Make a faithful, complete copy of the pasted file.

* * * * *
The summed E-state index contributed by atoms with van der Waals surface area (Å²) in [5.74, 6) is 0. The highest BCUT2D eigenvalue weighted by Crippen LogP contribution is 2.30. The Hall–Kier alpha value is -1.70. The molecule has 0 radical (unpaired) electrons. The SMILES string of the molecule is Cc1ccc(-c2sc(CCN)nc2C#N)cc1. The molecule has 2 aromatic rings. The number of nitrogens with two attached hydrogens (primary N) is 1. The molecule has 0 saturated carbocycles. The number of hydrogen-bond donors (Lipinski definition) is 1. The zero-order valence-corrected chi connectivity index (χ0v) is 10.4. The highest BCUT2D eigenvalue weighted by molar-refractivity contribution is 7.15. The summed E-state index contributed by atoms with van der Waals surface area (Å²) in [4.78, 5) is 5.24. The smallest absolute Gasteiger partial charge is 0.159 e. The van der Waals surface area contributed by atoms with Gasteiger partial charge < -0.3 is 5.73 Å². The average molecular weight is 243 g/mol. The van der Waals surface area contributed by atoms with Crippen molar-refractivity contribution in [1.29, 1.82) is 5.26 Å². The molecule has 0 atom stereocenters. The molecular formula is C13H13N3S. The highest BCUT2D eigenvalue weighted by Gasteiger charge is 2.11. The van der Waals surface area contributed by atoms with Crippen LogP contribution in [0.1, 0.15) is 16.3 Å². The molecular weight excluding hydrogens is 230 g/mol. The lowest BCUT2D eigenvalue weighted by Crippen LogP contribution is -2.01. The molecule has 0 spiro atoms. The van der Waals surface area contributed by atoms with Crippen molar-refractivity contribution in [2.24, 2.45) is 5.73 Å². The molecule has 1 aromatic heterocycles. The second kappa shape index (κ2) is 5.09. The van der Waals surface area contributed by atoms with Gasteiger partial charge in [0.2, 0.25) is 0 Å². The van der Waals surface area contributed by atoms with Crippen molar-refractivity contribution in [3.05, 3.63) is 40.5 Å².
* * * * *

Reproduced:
The summed E-state index contributed by atoms with van der Waals surface area (Å²) in [5.74, 6) is 0. The highest BCUT2D eigenvalue weighted by Crippen LogP contribution is 2.30. The Hall–Kier alpha value is -1.70. The molecule has 0 radical (unpaired) electrons. The SMILES string of the molecule is Cc1ccc(-c2sc(CCN)nc2C#N)cc1. The molecule has 2 aromatic rings. The number of nitrogens with two attached hydrogens (primary N) is 1. The molecule has 0 saturated carbocycles. The number of hydrogen-bond donors (Lipinski definition) is 1. The zero-order valence-corrected chi connectivity index (χ0v) is 10.4. The highest BCUT2D eigenvalue weighted by molar-refractivity contribution is 7.15. The summed E-state index contributed by atoms with van der Waals surface area (Å²) in [4.78, 5) is 5.24. The smallest absolute Gasteiger partial charge is 0.159 e. The van der Waals surface area contributed by atoms with Gasteiger partial charge < -0.3 is 5.73 Å². The average molecular weight is 243 g/mol. The van der Waals surface area contributed by atoms with Crippen molar-refractivity contribution in [1.29, 1.82) is 5.26 Å². The molecule has 0 atom stereocenters. The molecular formula is C13H13N3S. The highest BCUT2D eigenvalue weighted by Gasteiger charge is 2.11. The van der Waals surface area contributed by atoms with Crippen LogP contribution in [0.1, 0.15) is 16.3 Å². The molecular weight excluding hydrogens is 230 g/mol. The lowest BCUT2D eigenvalue weighted by Crippen LogP contribution is -2.01. The molecule has 0 spiro atoms. The van der Waals surface area contributed by atoms with Crippen molar-refractivity contribution in [2.24, 2.45) is 5.73 Å². The molecule has 1 aromatic heterocycles. The second kappa shape index (κ2) is 5.09. The van der Waals surface area contributed by atoms with Gasteiger partial charge in [0.2, 0.25) is 0 Å². The van der Waals surface area contributed by atoms with Crippen molar-refractivity contribution in [3.05, 3.63) is 40.5 Å².